While most recipes suggest using flour or corn starch to thicken soups and stews, I have a secret ingredient for thickening soups that’s gluten free and vegan – and it’s super healthy, too. It’s beans! By using white beans in place of other thickeners, you’re getting a gluten free, vegan thickener that’s loaded with fiber. What more could you ask for in a soup or stew thickener?
Gluten Free Soup Thickener
Cook white beans – I usually cook about 2 pounds of great northern white beans following my regular method – and then after the beans have cooled, measure 1 heaping cup into freezer containers – or use plastic sandwich bags (see note below) – and tuck them into your freezer. When you’re making a soup or stew, grab one of your bean bags from the freezer the morning of your delicious soup or stew is to be served. I don’t have a microwave in my little kitchen but perhaps this could be done in a microwave.
By dinner time, your beans are thawed and ready to add to your soup. As the soup cooks, the beans will break down and make the soup or stew creamy rather than just broth.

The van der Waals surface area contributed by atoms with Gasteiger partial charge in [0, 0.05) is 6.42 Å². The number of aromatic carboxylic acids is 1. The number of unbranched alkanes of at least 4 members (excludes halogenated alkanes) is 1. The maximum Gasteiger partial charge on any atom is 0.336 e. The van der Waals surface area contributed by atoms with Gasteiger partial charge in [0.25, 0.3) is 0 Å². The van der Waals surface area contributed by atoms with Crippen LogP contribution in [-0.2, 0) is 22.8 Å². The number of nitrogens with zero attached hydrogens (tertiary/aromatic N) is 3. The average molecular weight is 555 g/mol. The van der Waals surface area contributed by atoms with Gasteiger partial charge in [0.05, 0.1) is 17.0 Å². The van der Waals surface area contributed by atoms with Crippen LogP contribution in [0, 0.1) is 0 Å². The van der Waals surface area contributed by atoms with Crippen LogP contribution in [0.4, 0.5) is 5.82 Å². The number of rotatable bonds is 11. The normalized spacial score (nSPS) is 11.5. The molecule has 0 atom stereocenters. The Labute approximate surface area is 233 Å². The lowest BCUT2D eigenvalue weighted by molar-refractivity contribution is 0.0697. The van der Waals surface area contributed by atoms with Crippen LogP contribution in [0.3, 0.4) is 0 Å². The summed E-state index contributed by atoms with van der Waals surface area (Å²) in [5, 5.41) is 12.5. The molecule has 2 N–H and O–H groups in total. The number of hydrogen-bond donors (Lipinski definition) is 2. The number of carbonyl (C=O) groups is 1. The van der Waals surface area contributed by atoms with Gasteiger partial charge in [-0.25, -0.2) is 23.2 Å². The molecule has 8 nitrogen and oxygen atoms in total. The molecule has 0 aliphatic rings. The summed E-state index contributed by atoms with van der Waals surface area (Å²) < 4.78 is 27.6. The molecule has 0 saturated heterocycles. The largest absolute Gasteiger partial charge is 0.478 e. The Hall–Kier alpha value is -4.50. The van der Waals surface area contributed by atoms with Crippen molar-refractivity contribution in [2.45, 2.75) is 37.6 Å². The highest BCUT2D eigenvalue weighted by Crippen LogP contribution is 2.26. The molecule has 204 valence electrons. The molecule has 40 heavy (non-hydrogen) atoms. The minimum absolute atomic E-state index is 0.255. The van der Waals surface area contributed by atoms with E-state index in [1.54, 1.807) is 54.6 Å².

Yes, you can used canned beans but why would you want to? The savings really add up when using dry beans vs. canned beans.
Plus, if you’re using canned beans, here’s what you get.
Note: I like to use open top bags which cost much less than the zip top bag. Simply use a twist tie to secure the top. Rinse, dry, and recycle them when you’re done or use them again.
That’s the secret! White beans also make a nice lunch – a packet of white beans sauteed with olive oil, fresh sage, and garlic. Yum!
How do you like to thicken soups or stews?
Go Gingham related links:
Why I cook with dried beans – complete with money saving chart!
How to cook with dried beans – easy and you can use a slow-cooker
Why the “can” is bad in canned beans
Vegetarian chili made with dried beans – of course!
Very easy and tasty white bean dip
Corn and black bean salad – made with dried beans
Spicy hummus – yes, spicy and made from dried beans!